It is just a year now since Entergy Corporation announced that it would be closing its Vermont Yankee nuclear power plant at the end of 2014.

Arguments continue to swirl across the Internet and in print about the wisdom of sending old faithful off to the glue factory.

"Is Vermont Stupid?" read one recent headline in a national nuclear journal. Commentaries and letters continue to query how activists will now replace the carbon-free baseload power that they so recklessly eliminated. On the flip side, advice regarding how to shut down your local nuke Vermont-style has been relentlessly emanating out of these mountains from the day of the announcement.

Antagonisms thus preserved can only serve to continue to divide what should be a community of stakeholders united in their strong interest in the safe wind-down and retirement of Vermont Yankee, prompt disposition of its nuclear fuel in secure storage, and best possible decommissioning outcomes.

All of us should be hitting the reset button on our response to Entergy's announcement to something more akin to Gov. Peter Shumlin's "I am willing to work with you" approach.

Entergy, for its part, neither blamed anyone nor did it credit anyone for contributing to its decision to close Yankee. Instead, Entergy took full responsibility, with only one small swipe at regional supply and demand regulators for what Entergy claimed was purely a business decision.


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Even though we firmly suspect that the close-it sentiments of the governor, the Legislature, and the demonstrators cannot have gone entirely unnoticed, we are willing to settle that Entergy honored its corporate responsibility to give priority consideration to the the plant's profitability.

One reason that New England Coalition is comfortable with Entergy's claim is that it fits neatly into a set of considerations for continued operation that we laid out in our first clash with Entergy when it offered to buy Yankee 13 years ago. Entergy was mistaken, we surmised, in assuming that they it economically and safely squeeze profit out of the plant by increasing its maximum thermal power when the canny, experienced, home-grown Vermont Yankee nuclear power company found that it could not. Claimed economies of synergy, with teams of shared experts roving Entergy's several scattered nukes failed in the first few months of Entergy's takeover when operators reported the failure of VY safety-related equipment that had in fact never been specified or installed in this particular plant. The company's pride and the confidence of its backers took a drubbing with a series of highly attention-grabbing failures: a generator short, hydrogen burn and transformer fire; a cooling tower collapse, and the off-gas treatment system tritium leak ... all indicative of failed maintenance.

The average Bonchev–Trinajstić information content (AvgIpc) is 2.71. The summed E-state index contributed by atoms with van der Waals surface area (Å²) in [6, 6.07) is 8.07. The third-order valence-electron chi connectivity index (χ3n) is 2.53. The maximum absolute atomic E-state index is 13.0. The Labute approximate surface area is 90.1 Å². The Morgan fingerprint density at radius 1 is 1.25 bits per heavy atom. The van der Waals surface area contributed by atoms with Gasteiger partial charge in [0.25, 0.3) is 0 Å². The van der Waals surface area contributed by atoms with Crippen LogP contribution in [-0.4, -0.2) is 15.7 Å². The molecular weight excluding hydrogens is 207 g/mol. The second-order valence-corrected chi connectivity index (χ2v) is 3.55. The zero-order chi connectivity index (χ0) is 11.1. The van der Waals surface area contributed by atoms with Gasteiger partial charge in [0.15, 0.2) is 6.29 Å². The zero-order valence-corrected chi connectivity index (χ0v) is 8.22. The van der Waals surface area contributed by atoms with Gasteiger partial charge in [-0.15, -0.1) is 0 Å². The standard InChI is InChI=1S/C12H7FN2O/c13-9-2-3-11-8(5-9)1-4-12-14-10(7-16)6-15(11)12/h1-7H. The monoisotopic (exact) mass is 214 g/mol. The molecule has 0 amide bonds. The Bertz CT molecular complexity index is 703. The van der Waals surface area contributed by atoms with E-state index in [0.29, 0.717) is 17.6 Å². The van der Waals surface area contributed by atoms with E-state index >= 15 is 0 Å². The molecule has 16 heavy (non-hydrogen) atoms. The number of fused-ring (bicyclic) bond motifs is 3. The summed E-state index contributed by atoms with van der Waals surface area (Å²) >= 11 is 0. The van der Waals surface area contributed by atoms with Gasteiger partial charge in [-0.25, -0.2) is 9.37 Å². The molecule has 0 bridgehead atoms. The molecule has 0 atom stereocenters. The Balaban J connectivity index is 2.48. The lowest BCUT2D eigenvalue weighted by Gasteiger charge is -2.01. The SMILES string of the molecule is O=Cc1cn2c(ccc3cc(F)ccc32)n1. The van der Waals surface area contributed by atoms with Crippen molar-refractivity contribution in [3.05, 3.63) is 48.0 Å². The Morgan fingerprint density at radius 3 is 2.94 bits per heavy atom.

New England Coalition pointed Entergy, Vermont decision-makers, and regulators to the uniform experience of other small New England reactors where in the 1990s decisions were made in favor of shutdown because the cost of maintenance (read, safety) precluded much in the way of profit: Yankee Rowe, Millstone I, Connecticut Yankee, and Maine Yankee.

What Entergy Vermont Yankee failed to do was to effectively distinguish itself from the foregoing sister plants and it failed to recognize the similarities between each plant's physical condition and market realities, which we had been pointing to all along. Entergy Vermont Yankee also failed to avoid entirely the heavy cost of federal safety regulation when New England Coalition intervened for both the power uprate and license renewal to force compliance. In fact the only occasion where we could find record of anyone's having penetrated the company's thick skin to affect its business decisions in any way was on April 10, 2011 (the day before the Fukushima accident). An NEC Motion prompted Entergy's lead attorney to complain "The absence of a final decision in this proceeding is not only causing substantial harm to Vermont Yankee's ability to do business as a merchant plant and acting as a detriment to employee retention, recruitment and morale, but also could prejudice proceedings under Vermont law related to the plant's continued operation."

In sum, while we saw it as our job to lead Entergy to see what other New England plants saw from the get-go, on Aug. 27, 2013, they had their own epiphany. Then Entergy Vermont Yankee, having beaten Vermont flat on federal preemption issues, purchased a certificate that restores its good corporate citizenship, distributed the requisite largess, and retreated behind its razor wire from where it has promised to talk in good faith with Vermont officials about the end state of Vermont Yankee so long as Entergy remains in total control of every important aspect of final operations and decommissioning. Rather than encourage Entergy to put together a decommissioning advisory panel, the state is convening one of its own, thus excusing Entergy from the necessity of entering into a social contract that would oblige the company to be responsive to its guest members. Entergy owes the state's panel nothing and they will continue to say what or as little as they please.

There remains a slim chance though for community and stakeholder participation in decommissioning, but only if stakeholders can become a community of stakeholders. That can happen if we agree that regardless of our past positions, it was Entergy's independent decision to close VY, and we can move directly on to identifying mutual concerns.

Raymond Shadis is technical consultant for the New England Coalition on Nuclear Pollution, which is celebrating its 43rd year of nuclear safety advocacy.